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So you want to be a 1

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  • So you want to be a 1

    Let me begin by saying it's been a long time since I went through Basic,Infantry, Airborne or any of the other schools Uncle Sugar put me through. Things are bound to have changed . Hopefully someone who is a recent graduate will add their experience to the thread. Following the routine I'll outline will certainly help to prepare you. Will it be enough? The one word answer Why?
    When you begin Basic Training, training to become a soldier will become your sole purpose in life.You will spend all day(and parts of the night)focused on it. You cant simulate the mental aspect while you are here "on the block".When you are there,you are there 24-7. You cant turn it off.
    Some make the adjustment easily. Some are weak minded individuals and fail to grasp the rules of the game and how to play. For me Basic Training sucked. I counted the days waiting for it to be over. I did alright. I tried to stay under the radar and was strictly an average "Trainee". In Infantry School something clicked.I not only adjusted to the environment,I thrived in it. Airborne school was probably four of the most rewarding/fun weeks of my life.
    So anyway....I'll give you a routine to start getting the body ready. However,hands down the most important part you need to prepare is your mind. What your body can accomplish if your mind refuses to quit will surprize many people. I get a chuckle when I read or hear of people " training to failure". Let me tell you something..if you ever wake up on the ground disoriented,to find that you have lost control of your bladder and bowels,unable to stand or even speak a complete sentence....THEN you have trained to failure.
    I'll begin the routine in the next post.

  • #2
    I cant wait for the continuation.By the way,where on earth are the hills of yavapi??Just curious.
    If you voted for Obama in 2008 to prove you’re not racist, you’ll have to find someone else to vote for in 2012 to prove you’re not an idiot.


    • #3
      When I think of Basic, AIT, and jump school I think of a lot of wasted time and material taught by DI's that had no experience in a combat arms unit. I would like to see AIT taught by Rangers, Special Forces, and grunts, who have spent time in a line unit. AIT allows too much sleep, food, and too little training time in the fine art of infantry skills. Too much time spent on spit and polish and not enough time humping a ruck.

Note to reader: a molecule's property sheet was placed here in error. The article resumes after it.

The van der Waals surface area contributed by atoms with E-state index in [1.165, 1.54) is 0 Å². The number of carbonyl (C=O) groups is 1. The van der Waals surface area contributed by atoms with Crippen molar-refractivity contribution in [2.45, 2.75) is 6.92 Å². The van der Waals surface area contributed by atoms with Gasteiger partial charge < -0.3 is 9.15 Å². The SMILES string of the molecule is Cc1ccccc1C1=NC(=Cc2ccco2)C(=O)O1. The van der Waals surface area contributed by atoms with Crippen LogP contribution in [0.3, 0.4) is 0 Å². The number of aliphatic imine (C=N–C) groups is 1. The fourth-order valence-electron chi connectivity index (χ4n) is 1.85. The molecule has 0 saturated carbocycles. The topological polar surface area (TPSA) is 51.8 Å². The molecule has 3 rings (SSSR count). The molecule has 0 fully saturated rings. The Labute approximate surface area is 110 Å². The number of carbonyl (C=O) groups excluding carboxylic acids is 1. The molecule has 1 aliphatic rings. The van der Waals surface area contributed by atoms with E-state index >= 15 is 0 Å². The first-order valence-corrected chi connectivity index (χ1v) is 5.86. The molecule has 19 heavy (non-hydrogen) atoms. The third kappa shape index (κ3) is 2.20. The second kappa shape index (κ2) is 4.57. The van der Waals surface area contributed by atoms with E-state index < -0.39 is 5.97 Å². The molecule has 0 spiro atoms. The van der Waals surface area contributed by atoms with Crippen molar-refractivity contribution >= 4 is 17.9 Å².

Good civilian jump schools are light years ahead of the military. They can teach you more in 4 days than it takes Ft. Benning to teach in 4 weeks. Too much PT time. If you want to get guys in shape have them do it while performing tasks they will be doing as soldiers instead. Same thing with shooting skills. I have been to civilian schools where I learned more in 2 days than I did in 13 weeks of Uncle sam's summer camp.

      [This message has been edited by Rodl762 (edited 09 February 2002).]


      • #4
        One thing you almost have to go to Uncle Sam for is the training in tactics and strategies, with things like small unit tactics. I've noticed there are a few civilian places you can go and get some training like that, but for the most part the military is the only place to get that, and even that only comes after you've been in for a few years. Since I was interested in survival I took advantage of the opportunity to study that stuff while I was in.


        • #5
          Re: So you want to be a 1

          Funny, Basic Airborne Course was 3 weeks when I went in 2000. What I remember most was getting sick and getting shin splints from all the running in boots on asphalt and PLFs.

          5 jumps in 3 weeks, yawn...

          I told my oldest son I'd take him skydiving for his 18th birthday. I'm looking forward to the freefall.


          • #6
            Re: So you want to be a 1

            In 1968 Airborne Training was either 3 or 4 weeks depending on when you landed at Ft. Benning. For some guys, they got there on Thursday or Friday and 3 weeks of training began on the very next Monday. For others they had to spend an extra week there waiting for all the other people to arrive.

            Man! There is nothing like Airborne. We made hundreds and hundreds of 32 foot tower exits. At least 1, sometimes 2, 250 feet tower drops. Then we made 5 parachute drops at Fryar or Fryer D.Z. The last jump of the 5 was an equipment drop. They were in a real hurry to get us all through the school because of the fighting in Viet Nam.

            I ended up doing 19 months with the 173D in Viet Nam. I never would have figured on it, but being airborne was the best thing I ever did in my entire life.


            • #7
              Re: So you want to be a 1

              I was more scared exiting the 40 ft tower in BAS than I was for any of my actual jumps. Of course, I never got the mustard stain, so I imagine that was a big part of the reason why.


              • #8
                Re: So you want to be a 1

                But the really nice thing about being a paratrooper is that you have almost no fear left in you any more. It's sort of like learning that you can control your fear to the point that nothing scares you any more. Once I earned my silver wings, I actually felt more secure in me and my abilities to do ANYTHING that I wanted to do. I also developed a more serene sense of myself too. To me, things seemed to get easier to do. Oh, well, that's just my take on becoming a paratrooper.